April 3, 1931
It’s funny how some days that start of well can end up really badly. Today, my eleventh birthday, was just like that. It was bright and sunny when I woke up, and Dad sang happy birthday to me at breakfast and gave me a new set of pencils and this diary. he knows how much I love writing, and that I want to be a writer when I grow up. So he picked out a really nice one for me, it’s even got a tiny key so you can lock it up and no-one can poke their nose into what you’ve written! He said, ‘This is for you to practise, sweetheart, because all famous writers have to start somewhere!’
It’s the 1930s in Australia – Depression time – and Sally and Dad are doing it tough. Dad’s a private detective, but he hasn’t worked for months. Then he gets a call about investigating attacks on Phar Lap, the most famous horse in Australia. It pays well and Sally begins to see her old happy Dad, not the grump he’s been lately. It’s just Sally and Dad since Mum’s death, so Sally travels with Dad to Melbourne to begin the investigation. She keeps track of what’s going on in her diary, seeing it as practice for her future career as a mystery writer. But it’s all very exciting too, as she gets to meet Phar Lap and the people who look after him. Fact blends with fiction as Sally and her dad follow Phar Lap’s fortunes and fame across the ocean to America and Mexico. And throughout, Sally maintains her diary, documenting her own life, as well as Phar Lap’s.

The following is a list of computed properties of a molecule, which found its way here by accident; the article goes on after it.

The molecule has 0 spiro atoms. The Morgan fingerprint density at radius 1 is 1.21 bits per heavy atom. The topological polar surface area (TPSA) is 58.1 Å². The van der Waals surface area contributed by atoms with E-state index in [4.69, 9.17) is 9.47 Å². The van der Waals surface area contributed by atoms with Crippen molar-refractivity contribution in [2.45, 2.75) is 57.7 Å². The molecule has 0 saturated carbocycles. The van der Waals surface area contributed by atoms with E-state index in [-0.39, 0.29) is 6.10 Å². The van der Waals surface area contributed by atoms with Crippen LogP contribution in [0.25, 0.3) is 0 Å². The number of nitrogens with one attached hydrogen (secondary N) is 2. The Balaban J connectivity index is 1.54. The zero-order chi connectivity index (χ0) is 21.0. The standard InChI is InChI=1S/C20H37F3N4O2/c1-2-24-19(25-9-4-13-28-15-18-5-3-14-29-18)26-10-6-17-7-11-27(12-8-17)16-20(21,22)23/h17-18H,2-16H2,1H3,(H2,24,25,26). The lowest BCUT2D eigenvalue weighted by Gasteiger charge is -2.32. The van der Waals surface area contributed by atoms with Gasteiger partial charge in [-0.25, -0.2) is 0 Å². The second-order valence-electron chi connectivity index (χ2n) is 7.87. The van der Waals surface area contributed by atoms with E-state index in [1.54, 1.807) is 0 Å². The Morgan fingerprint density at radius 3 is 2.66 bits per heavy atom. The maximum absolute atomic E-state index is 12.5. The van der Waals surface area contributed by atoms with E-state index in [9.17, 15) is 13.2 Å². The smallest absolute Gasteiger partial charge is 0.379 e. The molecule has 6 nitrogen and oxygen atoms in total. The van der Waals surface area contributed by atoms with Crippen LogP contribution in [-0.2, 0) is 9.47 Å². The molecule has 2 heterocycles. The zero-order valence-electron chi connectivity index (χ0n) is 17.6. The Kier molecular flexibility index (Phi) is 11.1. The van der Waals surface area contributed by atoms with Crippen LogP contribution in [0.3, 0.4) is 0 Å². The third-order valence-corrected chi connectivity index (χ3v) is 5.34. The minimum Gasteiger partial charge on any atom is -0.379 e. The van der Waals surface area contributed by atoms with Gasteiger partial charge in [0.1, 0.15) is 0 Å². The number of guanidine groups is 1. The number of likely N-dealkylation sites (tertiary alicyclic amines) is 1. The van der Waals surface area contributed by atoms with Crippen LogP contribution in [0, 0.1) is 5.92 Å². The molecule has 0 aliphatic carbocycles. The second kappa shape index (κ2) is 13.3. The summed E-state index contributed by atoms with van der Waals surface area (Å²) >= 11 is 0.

Phar Lap is well-known now to most Australians, but what was it like to be around when he was actually winning races? Sophie Masson takes the reader back in time to show them what it was like to be living alongside a legend. What Australians remember now is a fast, good-looking horse, universally loved. But of course nothing is ever that simple. A horse that wins every race is no good to bookies who make their money on the chance that a horse will win, not the certainty. Sally is exposed to the romance of the unbeatable Phar Lap but also the criminal elements of the racing world. Sally’s diary spans a year from her eleventh to her twelfth birthday. As well as recording the excitement of the Phar Lap story, she documents the evolution of her ‘family’ from just Dad, to include friends new and old, locally, interstate and internationally. Recommended for upper primary readers.
The Phar Lap Mystery, Sophie Masson
Scholastic Press 2010
review by Claire Saxby, Children’s Author
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